The Future of Genetics

Jolie Hoppes, Reporter

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Scientist He Jiankui in China used Clustered Regularly Interspaced Short Palindromic Repeats (CRISPR) technology to make twin girls that he says are Human Immunodeficiency Virus (HIV) resistant.

Jiankui works at China’s Southern University of Science and Technology.

According to Broad Institute, CRISPR works by cutting out a string of deoxyribonucleic acid (DNA). CRISPR sequences are made into a ribonucleic acid (RNA) sequence that match specific DNA strands. Then, an enzyme produced by CRISPR–CRISPR Associated Protein Nine(Cas-9)–binds to the piece of DNA and cuts it out.

The reason he pursued this project was so he could help people with HIV.

“For this specific case, I feel proud,” Jiankui said according to an NBC interview.

CRISPR is the most precise way to alter DNA; however, it can still have negative effects on the person. For example the virus could edit other genes, causing unexpected results.

Mosaicism is another issue in the process of genome editing. This is when only some cells in an organism have been successfully altered. If they aren’t all successfully altered, the organism would not be immune to the disease the researcher is trying to make it immune to.

However, the project can lead to multiple discoveries in the genetics field.

The project could also lead to improvement in genetic engineering techniques. Not only could these techniques cure cancer and other diseases, but it could engineer humans to be stronger or even smarter than ever before.

Jiankui said that the twins are, indeed, resistant to HIV. Also, he assures people that the babies are perfectly healthy. Although, he does not have any peer-supported data to prove this.(Wired)

Many people are resistant to the idea of changing the genes of an embryo. Other scientists want proof that Jiankui complied with ethical laws. Dr. David Palmer said, “I don’t think it has been a transparent process. We only found out about it after it happened, so we feel left out” (NBC).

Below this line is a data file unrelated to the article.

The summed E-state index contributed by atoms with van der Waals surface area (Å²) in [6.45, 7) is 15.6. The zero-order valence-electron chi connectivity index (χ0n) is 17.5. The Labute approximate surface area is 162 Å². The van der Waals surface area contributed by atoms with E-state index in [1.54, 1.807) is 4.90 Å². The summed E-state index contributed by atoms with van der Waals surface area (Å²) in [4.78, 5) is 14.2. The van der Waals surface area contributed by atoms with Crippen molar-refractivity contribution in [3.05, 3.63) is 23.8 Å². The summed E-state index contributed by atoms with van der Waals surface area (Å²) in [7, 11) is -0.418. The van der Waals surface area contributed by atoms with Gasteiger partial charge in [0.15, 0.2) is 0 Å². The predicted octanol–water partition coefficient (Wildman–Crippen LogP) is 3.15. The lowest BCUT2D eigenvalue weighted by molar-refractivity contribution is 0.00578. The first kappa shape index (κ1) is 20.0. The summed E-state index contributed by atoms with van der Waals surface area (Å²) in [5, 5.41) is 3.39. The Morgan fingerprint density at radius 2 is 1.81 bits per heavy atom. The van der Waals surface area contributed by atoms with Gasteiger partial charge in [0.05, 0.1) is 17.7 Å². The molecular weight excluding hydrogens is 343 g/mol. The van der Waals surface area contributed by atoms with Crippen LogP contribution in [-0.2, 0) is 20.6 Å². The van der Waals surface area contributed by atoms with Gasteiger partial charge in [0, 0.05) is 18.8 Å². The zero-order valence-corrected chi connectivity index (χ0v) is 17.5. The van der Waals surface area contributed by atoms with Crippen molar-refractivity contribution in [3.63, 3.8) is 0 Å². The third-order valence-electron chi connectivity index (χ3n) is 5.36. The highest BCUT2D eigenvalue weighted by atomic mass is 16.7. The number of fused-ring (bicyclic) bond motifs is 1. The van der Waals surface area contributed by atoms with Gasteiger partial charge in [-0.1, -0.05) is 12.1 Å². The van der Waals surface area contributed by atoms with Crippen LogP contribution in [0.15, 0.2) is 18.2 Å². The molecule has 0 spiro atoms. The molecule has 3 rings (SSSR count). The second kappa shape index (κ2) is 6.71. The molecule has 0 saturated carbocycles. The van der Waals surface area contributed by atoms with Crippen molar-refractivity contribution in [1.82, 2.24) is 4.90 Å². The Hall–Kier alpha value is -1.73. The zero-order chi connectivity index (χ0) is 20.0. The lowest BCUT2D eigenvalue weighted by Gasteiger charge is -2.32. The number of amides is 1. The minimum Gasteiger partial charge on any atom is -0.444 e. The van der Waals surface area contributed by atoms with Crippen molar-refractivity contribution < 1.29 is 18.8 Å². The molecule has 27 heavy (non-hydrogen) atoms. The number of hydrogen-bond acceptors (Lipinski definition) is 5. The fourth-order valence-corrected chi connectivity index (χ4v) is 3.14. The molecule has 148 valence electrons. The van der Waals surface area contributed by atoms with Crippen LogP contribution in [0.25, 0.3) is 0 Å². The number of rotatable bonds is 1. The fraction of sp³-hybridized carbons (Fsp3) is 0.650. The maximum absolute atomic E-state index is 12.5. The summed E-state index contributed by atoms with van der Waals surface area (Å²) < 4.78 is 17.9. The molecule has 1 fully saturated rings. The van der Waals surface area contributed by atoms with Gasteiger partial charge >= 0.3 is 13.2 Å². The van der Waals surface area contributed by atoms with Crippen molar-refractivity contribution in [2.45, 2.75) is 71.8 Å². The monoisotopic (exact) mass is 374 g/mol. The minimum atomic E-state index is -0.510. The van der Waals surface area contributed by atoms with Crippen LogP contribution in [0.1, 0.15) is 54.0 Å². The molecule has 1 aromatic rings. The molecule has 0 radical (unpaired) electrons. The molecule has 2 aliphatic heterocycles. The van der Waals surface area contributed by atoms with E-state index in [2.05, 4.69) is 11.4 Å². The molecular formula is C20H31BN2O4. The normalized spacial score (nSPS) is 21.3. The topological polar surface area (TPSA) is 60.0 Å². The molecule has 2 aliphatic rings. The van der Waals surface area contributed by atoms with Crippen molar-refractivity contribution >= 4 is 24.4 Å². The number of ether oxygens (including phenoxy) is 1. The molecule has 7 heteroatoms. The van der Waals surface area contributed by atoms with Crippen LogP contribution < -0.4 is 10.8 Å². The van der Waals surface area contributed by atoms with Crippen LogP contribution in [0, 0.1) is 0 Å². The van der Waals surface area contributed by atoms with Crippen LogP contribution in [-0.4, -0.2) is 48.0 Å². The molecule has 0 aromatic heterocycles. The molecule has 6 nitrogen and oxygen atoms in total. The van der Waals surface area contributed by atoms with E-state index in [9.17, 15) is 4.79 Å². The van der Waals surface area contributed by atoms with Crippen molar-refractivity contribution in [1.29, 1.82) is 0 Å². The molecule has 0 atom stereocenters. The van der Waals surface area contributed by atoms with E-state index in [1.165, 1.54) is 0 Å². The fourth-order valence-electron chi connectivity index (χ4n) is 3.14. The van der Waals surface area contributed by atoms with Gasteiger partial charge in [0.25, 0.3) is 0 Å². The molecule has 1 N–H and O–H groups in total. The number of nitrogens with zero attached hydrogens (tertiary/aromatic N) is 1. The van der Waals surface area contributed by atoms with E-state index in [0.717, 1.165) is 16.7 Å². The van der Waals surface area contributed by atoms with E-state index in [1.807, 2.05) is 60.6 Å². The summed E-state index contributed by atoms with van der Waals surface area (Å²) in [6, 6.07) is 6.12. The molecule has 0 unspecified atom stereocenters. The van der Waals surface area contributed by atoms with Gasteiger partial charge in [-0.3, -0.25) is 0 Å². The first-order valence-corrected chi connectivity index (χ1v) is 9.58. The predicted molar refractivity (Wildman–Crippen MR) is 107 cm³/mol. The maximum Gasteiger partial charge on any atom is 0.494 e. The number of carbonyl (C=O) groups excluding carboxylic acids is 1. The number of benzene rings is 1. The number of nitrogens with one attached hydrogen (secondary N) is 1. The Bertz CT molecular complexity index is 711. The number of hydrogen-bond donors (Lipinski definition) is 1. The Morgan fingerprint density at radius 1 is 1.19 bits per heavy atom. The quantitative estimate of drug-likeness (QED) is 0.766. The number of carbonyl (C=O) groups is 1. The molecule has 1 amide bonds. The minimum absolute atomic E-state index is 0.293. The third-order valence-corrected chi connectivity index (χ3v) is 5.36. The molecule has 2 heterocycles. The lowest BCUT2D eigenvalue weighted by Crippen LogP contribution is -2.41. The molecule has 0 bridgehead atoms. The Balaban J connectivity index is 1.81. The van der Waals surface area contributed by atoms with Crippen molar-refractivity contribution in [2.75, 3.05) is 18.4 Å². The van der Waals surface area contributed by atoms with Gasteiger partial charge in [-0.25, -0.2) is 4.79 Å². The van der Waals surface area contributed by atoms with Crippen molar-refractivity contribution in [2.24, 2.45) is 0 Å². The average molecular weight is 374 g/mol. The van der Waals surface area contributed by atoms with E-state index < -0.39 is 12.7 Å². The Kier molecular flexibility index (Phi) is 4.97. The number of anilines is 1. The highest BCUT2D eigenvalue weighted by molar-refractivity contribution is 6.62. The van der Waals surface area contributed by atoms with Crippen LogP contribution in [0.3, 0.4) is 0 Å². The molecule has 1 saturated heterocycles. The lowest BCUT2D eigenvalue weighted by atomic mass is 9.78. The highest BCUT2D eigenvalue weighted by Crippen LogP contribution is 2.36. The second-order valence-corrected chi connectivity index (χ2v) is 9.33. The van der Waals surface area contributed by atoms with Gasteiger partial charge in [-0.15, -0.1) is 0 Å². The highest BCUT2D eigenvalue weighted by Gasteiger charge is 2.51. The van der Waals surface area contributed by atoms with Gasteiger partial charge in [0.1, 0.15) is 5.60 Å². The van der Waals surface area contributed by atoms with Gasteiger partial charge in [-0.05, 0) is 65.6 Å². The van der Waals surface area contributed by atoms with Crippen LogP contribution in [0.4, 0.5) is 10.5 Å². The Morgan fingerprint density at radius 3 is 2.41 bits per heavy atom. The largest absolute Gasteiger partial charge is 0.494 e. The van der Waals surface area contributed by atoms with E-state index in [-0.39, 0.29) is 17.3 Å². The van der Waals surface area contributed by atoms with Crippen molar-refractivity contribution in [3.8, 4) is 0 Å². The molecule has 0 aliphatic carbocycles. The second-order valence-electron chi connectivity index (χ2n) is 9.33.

Some scientists think that there is no way to make an experiment like this ethical. “Certain uses of science should be judged intolerable, and cause scientists to be cast out. The use of CRISPR to edit human embryos or germ line cells should fall into that bucket. Anything less puts the science and the entire scientific enterprise at risk,” says Dr. Scott Golieb reported by NBC.

Harmonicare Medical Holdings Ltd., the hospital whose ethics committee signed off on Jiankui’s project, claims that he forged the ethics committees’ signatures on his application from the hospital’s medical ethics committee.(Bloomburg)

Jiankui has said that he wants his technology to remain used for healing illnesses and does not want it being taken advantage of by humans; for example, making intelligence quotient (I.Q.) higher or for changing superficial things like appearances.

If this project is to continue, then Jiankui’s research will need to be peer-reviewed and checked, as well as his procedure to make sure it was ethical.

In the future, however, there will be more to debate, because legislation must change to make this perfectly legal and to set limitations on how humans will be able to use genetic engineering, if at all, in the future.

Jiankui hasn’t made another appearance in over a week.